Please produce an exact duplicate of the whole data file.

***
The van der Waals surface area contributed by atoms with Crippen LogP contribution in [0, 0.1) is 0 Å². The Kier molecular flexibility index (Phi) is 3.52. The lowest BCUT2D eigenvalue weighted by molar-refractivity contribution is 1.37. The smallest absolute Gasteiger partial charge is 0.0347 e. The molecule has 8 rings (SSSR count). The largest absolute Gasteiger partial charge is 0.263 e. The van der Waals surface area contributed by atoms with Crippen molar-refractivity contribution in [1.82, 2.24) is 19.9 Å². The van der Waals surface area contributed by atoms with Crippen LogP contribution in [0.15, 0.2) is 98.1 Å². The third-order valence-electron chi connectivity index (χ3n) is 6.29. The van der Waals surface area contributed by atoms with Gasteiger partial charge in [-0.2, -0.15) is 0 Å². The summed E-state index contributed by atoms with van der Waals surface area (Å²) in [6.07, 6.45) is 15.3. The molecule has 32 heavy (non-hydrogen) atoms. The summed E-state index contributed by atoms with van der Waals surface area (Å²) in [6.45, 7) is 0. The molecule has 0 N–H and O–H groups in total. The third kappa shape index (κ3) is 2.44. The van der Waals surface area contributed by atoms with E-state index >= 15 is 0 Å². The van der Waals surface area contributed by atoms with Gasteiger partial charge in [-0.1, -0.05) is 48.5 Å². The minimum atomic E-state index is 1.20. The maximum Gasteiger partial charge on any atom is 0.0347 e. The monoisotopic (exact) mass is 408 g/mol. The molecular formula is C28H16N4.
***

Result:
The van der Waals surface area contributed by atoms with Crippen LogP contribution in [0, 0.1) is 0 Å². The Kier molecular flexibility index (Phi) is 3.52. The lowest BCUT2D eigenvalue weighted by molar-refractivity contribution is 1.37. The smallest absolute Gasteiger partial charge is 0.0347 e. The molecule has 8 rings (SSSR count). The largest absolute Gasteiger partial charge is 0.263 e. The van der Waals surface area contributed by atoms with Crippen molar-refractivity contribution in [1.82, 2.24) is 19.9 Å². The van der Waals surface area contributed by atoms with Crippen LogP contribution in [0.15, 0.2) is 98.1 Å². The third-order valence-electron chi connectivity index (χ3n) is 6.29. The van der Waals surface area contributed by atoms with Gasteiger partial charge in [-0.2, -0.15) is 0 Å². The summed E-state index contributed by atoms with van der Waals surface area (Å²) in [6.07, 6.45) is 15.3. The molecule has 32 heavy (non-hydrogen) atoms. The summed E-state index contributed by atoms with van der Waals surface area (Å²) in [6.45, 7) is 0. The molecule has 0 N–H and O–H groups in total. The third kappa shape index (κ3) is 2.44. The van der Waals surface area contributed by atoms with E-state index >= 15 is 0 Å². The van der Waals surface area contributed by atoms with Gasteiger partial charge in [-0.1, -0.05) is 48.5 Å². The minimum atomic E-state index is 1.20. The maximum Gasteiger partial charge on any atom is 0.0347 e. The monoisotopic (exact) mass is 408 g/mol. The molecular formula is C28H16N4.